Commit 1ca940f7 authored by goekce's avatar goekce
Browse files

add positional only arguments

parent 74b3214b
Pipeline #13400 passed with stage
in 6 minutes and 45 seconds
......@@ -491,9 +491,9 @@ A) I don't know
---
In a variadic an positional argument mix, we have to specify a non-variadic argument by its name.
In a variadic and positional argument mix, we have to specify a non-variadic argument by its name.
`separator='\n'` is a keyword argument, the rest are positional arguments. Keyword arguments must be specified before keyword arguments. The reason could be that positional arguments can be identified by their position, but if we provide a keyword argument before or in the middle of positional arguments, this worsens the readability.
`separator='\n'` is a keyword argument, the rest are positional arguments. Positional arguments must be specified before keyword arguments. The reason could be that positional arguments can be identified by their position, and if we provide a keyword argument before or in the middle of positional arguments, this worsens the readability.
`concat('a', 'b', 'c', '\n')`{.py} has correct syntax but does not use `'\n'` as a separator.
......@@ -504,6 +504,50 @@ def concat(*args, separator=' '):
concat('a', 'b', 'c', separator='\n')
```
##
<!-- parameter rules -->
What does the signature of the following function mean?
```py
def fn(a, b, /, c, d=2, *, e, f=3, **kwargs):
pass
```
. . .
- `/`: `a` and `b` are [positional only arguments](https://docs.python.org/3/faq/programming.html#what-does-the-slash-in-the-parameter-list-of-a-function-mean). This means that we cannot pass `a` and `b` using their names.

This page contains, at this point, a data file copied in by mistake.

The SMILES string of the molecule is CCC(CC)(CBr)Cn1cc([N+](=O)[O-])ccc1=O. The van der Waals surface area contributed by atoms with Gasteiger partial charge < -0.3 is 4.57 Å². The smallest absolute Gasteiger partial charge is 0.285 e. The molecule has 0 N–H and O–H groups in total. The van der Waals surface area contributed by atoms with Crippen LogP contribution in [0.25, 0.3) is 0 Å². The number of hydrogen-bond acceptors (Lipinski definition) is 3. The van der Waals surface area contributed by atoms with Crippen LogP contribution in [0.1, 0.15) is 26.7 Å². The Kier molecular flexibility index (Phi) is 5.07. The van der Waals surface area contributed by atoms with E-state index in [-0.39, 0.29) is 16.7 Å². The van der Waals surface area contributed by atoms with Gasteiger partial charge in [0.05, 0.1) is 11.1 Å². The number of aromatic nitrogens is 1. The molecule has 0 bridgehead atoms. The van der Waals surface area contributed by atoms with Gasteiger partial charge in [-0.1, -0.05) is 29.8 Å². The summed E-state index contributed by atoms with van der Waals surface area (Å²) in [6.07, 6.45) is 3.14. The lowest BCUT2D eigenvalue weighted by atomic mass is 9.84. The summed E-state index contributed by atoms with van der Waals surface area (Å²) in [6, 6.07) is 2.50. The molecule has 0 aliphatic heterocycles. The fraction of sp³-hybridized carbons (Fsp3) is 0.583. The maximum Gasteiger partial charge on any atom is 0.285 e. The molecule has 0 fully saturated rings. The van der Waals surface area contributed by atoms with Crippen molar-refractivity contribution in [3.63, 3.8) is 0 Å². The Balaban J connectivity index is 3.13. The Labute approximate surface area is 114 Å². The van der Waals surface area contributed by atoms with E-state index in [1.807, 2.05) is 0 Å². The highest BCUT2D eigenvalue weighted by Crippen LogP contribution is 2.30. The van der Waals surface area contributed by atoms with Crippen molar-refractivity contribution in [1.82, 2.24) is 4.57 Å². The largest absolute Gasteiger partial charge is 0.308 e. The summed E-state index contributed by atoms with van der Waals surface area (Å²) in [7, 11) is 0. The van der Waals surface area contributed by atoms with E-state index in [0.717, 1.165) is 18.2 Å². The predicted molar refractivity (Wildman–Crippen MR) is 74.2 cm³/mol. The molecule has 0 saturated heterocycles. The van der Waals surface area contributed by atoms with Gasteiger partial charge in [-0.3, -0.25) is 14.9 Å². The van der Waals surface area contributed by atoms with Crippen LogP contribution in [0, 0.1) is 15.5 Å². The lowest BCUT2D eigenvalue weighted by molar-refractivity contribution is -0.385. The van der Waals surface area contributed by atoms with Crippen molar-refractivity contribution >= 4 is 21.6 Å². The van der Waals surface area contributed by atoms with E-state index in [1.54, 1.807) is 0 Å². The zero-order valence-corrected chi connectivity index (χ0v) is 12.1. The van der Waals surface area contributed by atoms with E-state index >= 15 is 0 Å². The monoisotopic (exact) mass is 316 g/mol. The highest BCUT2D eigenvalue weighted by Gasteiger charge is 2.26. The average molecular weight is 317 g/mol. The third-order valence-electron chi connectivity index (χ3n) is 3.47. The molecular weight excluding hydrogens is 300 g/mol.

- `c`, `d` are positional or keyword arguments
- `*` signs the end of positional arguments and the beginning of keyword-only arguments. It will throw the positional arguments away which are not addressed by a name.
- `2` and `3` are default arguments for `d` and `f`, so these are optional arguments
- `e`, `f` and `kwargs` are keyword-only arguments.
##
What could be the motivation for `/`, in other words positional only arguments?
. . .
From [Why use positional only arguments – Stackoverflow](https://stackoverflow.com/a/58478721):
> ...
> Some functions don't have any natural name to assign their argument to. Take the int constructor. int(x="3") is no more readable than int("3"). Positional-only arguments allow names that have no inherent meaning to be considered implementation details rather than part of the public API of the module
> ...
Code is written for humans. Providing a name could make a function more unreadable, especially in [mathematical functions](https://docs.python.org/3/library/math.html)
```py
import math; math.ceil?
# outputs
# Signature: math.ceil(x, /)
# Docstring:
# Return the ceiling of x as an Integral.
#
# This is the smallest integer >= x.
...
```
# parameter ordering
##
......
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